O@tM: 300: Rise of an Empire

In my race to catch up with reviewing all the movies I’ve watchered lately, today I’ll write about the latest flick to grace my computer screen. It’s in no way a fresh new film but sometimes I just watch stuff I kinda wanted to see since a long time already …

After its victory over Leonidas’ 300, the Persian Army under the command of Xerxes marches towards the major Greek city-states. The Democratic city of Athens, first on the path of Xerxes’ army, bases its strength on its fleet, led by admiral Themistocles. Themistocles is forced to an unwilling alliance with the traditional rival of Athens, oligarchic Sparta whose might lies with its superior infantry troops. But Xerxes still reigns supreme in numbers over sea and land.

Threatened by a little girl?

I was really looking forward to 2014s successor to 2006s 300, and I’ve gotta say I was disappointed. Not to badly tho. A weird situation I’m trying to explain later. But first let’s talk about the movie, ok?

The first 300 movie was very interestingly made, a bit like in the style of Sin City. It was based on a comic book, based on a real ancient skirmish, and this style suited the literary blueprint very nicely. Now Rise of an Empire is not based on a comic, and I’m much too lazy to research the historical credibility, but it loses a lot of its appeal right away and appears more like a cash-grab.

Then there is the cast. Oh my! 😐 Sullivan Stapleton gives his best to portray Athen’s general Themistokles but can’t reach Gerard Butler‘s elemental force version of King Leonidas of Sparta from the first 300 movie. I mean how could he? Being Australian doesn’t automatically warrants you a position on Hollywods very own mount Olympos. Altogether his physical appearance was a bit too pretty boy-ish and not rugged enough to be a believable ancient military man.

Lena Headey decently dressed? What a letdown. :/

Nice idea to bring back Leonidas’ widow, Queen Gorgo, played by the always great Cersei Lannister. And another great actress hamming it up was Eva Green as a vengeful Artemisia. Two roles that were mercilessly either freely invented or embiggenized far beyond their historical relevance. I don’t know what’s wrong with modern H-wood, but this kind of grrlpower and emancipation in the bronze-age is nothing but wishful thinking by the screenplay writers and producers. This is such a glaring misrepresentation of ancient history, even the most blind audience members must’ve noticed it.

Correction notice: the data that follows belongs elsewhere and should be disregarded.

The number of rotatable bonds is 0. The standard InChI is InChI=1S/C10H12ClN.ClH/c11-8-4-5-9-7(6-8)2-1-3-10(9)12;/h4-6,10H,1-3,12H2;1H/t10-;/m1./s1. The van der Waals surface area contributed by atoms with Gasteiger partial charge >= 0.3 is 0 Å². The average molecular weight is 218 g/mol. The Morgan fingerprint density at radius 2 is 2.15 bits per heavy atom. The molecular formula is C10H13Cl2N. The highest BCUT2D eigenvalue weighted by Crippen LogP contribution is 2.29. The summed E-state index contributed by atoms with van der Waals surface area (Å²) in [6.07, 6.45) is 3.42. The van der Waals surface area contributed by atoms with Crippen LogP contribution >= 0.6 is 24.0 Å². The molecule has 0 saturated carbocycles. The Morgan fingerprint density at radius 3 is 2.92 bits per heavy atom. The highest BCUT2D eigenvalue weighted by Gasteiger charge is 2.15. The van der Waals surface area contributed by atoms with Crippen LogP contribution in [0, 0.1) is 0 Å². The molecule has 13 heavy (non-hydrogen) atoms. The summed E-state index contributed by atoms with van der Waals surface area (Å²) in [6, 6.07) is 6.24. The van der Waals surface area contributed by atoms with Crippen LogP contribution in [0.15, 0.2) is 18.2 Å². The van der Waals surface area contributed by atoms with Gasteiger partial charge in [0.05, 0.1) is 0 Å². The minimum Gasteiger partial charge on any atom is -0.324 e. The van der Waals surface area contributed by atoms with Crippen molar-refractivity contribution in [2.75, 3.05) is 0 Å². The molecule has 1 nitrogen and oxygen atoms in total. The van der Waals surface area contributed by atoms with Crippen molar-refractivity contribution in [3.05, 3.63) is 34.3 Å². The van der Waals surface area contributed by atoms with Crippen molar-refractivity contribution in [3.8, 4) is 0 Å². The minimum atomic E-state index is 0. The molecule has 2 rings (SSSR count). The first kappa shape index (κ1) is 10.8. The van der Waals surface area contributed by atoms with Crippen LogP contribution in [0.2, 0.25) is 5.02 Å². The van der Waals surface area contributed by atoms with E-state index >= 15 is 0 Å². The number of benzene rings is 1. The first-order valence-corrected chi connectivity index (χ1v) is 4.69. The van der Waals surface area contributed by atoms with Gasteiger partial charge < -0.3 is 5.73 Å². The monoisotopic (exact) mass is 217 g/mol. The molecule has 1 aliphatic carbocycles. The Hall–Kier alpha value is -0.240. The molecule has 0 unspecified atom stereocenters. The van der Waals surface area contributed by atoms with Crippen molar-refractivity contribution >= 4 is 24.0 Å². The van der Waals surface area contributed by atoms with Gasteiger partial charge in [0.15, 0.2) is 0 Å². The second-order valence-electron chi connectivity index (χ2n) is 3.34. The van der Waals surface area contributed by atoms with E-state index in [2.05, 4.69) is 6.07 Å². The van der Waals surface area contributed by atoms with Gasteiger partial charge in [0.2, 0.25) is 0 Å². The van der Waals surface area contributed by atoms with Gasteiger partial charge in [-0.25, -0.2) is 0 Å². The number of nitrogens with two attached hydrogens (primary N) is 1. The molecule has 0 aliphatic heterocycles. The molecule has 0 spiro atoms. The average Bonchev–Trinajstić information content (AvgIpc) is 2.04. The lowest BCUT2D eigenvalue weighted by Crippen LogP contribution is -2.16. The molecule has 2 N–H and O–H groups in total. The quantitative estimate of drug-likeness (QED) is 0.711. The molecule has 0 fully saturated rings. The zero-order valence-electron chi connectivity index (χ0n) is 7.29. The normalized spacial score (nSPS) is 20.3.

When towards the end both girls go to town and hacking their enemies into piecemeal sized bundles of meat … I mean this is pure spectacle for spectacle’s sake. Eye-candy for 13 y/o boys. 😦 Okayyy, maybe Rise of an Empire was made for exactly that demographic. So … bravo I guess.

The hero’s crouch.

Also reappearing from the first movie was a very queer and almighty pierced dungeonboy Xerxes (Rodrigo Santoro), who is totally useless in this film and proves his uselessnes by giving Eva Green the command over his gigantic naval fleet. What a loser. 😐

So by now we have all our speaking roles cast with more or less gay fashion models, not one of them remotely looking like a Greek (or a Persian, for that matter), what about the plot?

To be honest, after the pretty dry and – dare I say it? – boring 300, we got to see a much faster procession in Rise of an Empire, and much more action overall. A naval battle is much more exciting than a bunch of brutes cutting each other into pieces between some rocks in the Greek highlands. But here again, the production method worked against the filmmakers’ intentions. Maybe Zack Snyder should have directed his own screenplay and not left the job in Noam Murro‘s tonedeaf hands. His staging of the battle was weightless and left no impact on me.

CONCLUSION: Time to clear up why my disappointment wasn’t too bad. Because I was expecting exactly what was delivered; a very pretty film that never allowed us to get a bit deeper into it, to break through its pretty surface. The whole movie exists purely of surface, on the dramatic as well as on the action level. An orgy of CGI. All package, no content.

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